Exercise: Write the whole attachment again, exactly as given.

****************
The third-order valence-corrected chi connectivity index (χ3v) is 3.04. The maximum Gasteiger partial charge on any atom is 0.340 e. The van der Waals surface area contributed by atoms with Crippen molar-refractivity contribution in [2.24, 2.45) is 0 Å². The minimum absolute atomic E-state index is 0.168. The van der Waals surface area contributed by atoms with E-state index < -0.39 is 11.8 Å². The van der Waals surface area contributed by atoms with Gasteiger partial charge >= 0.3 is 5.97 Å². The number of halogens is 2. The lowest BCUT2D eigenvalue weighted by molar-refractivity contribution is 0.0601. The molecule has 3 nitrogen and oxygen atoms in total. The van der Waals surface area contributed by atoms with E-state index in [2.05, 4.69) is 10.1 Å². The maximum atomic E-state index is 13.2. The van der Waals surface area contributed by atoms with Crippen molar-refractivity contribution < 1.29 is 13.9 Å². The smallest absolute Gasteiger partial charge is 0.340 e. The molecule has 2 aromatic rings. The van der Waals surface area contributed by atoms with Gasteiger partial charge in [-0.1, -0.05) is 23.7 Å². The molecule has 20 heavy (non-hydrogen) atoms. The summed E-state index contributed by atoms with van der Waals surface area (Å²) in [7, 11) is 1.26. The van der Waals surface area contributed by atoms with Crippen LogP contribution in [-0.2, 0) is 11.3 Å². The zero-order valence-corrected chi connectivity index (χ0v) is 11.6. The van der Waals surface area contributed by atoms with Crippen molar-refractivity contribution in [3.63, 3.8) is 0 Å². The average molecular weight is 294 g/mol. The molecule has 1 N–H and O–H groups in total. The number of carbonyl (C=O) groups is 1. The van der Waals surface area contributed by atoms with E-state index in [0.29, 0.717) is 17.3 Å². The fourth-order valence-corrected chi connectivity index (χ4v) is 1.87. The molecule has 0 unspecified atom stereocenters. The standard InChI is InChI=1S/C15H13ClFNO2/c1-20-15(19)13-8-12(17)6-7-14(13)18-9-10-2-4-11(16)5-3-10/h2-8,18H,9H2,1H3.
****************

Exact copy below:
The third-order valence-corrected chi connectivity index (χ3v) is 3.04. The maximum Gasteiger partial charge on any atom is 0.340 e. The van der Waals surface area contributed by atoms with Crippen molar-refractivity contribution in [2.24, 2.45) is 0 Å². The minimum absolute atomic E-state index is 0.168. The van der Waals surface area contributed by atoms with E-state index < -0.39 is 11.8 Å². The van der Waals surface area contributed by atoms with Gasteiger partial charge >= 0.3 is 5.97 Å². The number of halogens is 2. The lowest BCUT2D eigenvalue weighted by molar-refractivity contribution is 0.0601. The molecule has 3 nitrogen and oxygen atoms in total. The van der Waals surface area contributed by atoms with E-state index in [2.05, 4.69) is 10.1 Å². The maximum atomic E-state index is 13.2. The van der Waals surface area contributed by atoms with Crippen molar-refractivity contribution < 1.29 is 13.9 Å². The smallest absolute Gasteiger partial charge is 0.340 e. The molecule has 2 aromatic rings. The van der Waals surface area contributed by atoms with Gasteiger partial charge in [-0.1, -0.05) is 23.7 Å². The molecule has 20 heavy (non-hydrogen) atoms. The summed E-state index contributed by atoms with van der Waals surface area (Å²) in [7, 11) is 1.26. The van der Waals surface area contributed by atoms with Crippen LogP contribution in [-0.2, 0) is 11.3 Å². The zero-order valence-corrected chi connectivity index (χ0v) is 11.6. The van der Waals surface area contributed by atoms with Crippen molar-refractivity contribution in [3.63, 3.8) is 0 Å². The average molecular weight is 294 g/mol. The molecule has 1 N–H and O–H groups in total. The number of carbonyl (C=O) groups is 1. The van der Waals surface area contributed by atoms with E-state index in [0.29, 0.717) is 17.3 Å². The fourth-order valence-corrected chi connectivity index (χ4v) is 1.87. The molecule has 0 unspecified atom stereocenters. The standard InChI is InChI=1S/C15H13ClFNO2/c1-20-15(19)13-8-12(17)6-7-14(13)18-9-10-2-4-11(16)5-3-10/h2-8,18H,9H2,1H3.